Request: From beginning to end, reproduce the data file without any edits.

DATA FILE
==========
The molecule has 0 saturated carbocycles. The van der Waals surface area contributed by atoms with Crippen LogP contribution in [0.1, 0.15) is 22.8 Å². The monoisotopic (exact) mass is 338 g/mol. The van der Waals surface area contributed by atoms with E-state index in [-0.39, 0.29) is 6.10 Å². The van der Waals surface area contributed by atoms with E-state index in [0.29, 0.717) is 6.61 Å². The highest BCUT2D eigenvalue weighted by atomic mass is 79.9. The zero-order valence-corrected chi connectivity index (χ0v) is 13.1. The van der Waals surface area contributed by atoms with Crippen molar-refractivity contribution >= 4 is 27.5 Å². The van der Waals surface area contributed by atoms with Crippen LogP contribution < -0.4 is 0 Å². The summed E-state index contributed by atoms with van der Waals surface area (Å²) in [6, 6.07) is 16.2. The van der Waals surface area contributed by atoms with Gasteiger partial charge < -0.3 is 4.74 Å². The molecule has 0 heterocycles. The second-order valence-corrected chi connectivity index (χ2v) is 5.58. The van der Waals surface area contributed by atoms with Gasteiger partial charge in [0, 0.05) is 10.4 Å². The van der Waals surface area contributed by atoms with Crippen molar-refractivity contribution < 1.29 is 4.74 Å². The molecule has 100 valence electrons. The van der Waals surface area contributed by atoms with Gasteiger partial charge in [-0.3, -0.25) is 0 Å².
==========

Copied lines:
The molecule has 0 saturated carbocycles. The van der Waals surface area contributed by atoms with Crippen LogP contribution in [0.1, 0.15) is 22.8 Å². The monoisotopic (exact) mass is 338 g/mol. The van der Waals surface area contributed by atoms with E-state index in [-0.39, 0.29) is 6.10 Å². The van der Waals surface area contributed by atoms with E-state index in [0.29, 0.717) is 6.61 Å². The highest BCUT2D eigenvalue weighted by atomic mass is 79.9. The zero-order valence-corrected chi connectivity index (χ0v) is 13.1. The van der Waals surface area contributed by atoms with Crippen molar-refractivity contribution >= 4 is 27.5 Å². The van der Waals surface area contributed by atoms with Crippen LogP contribution < -0.4 is 0 Å². The summed E-state index contributed by atoms with van der Waals surface area (Å²) in [6, 6.07) is 16.2. The van der Waals surface area contributed by atoms with Gasteiger partial charge < -0.3 is 4.74 Å². The molecule has 0 heterocycles. The second-order valence-corrected chi connectivity index (χ2v) is 5.58. The van der Waals surface area contributed by atoms with Gasteiger partial charge in [0, 0.05) is 10.4 Å². The van der Waals surface area contributed by atoms with Crippen molar-refractivity contribution < 1.29 is 4.74 Å². The molecule has 100 valence electrons. The van der Waals surface area contributed by atoms with Gasteiger partial charge in [-0.3, -0.25) is 0 Å².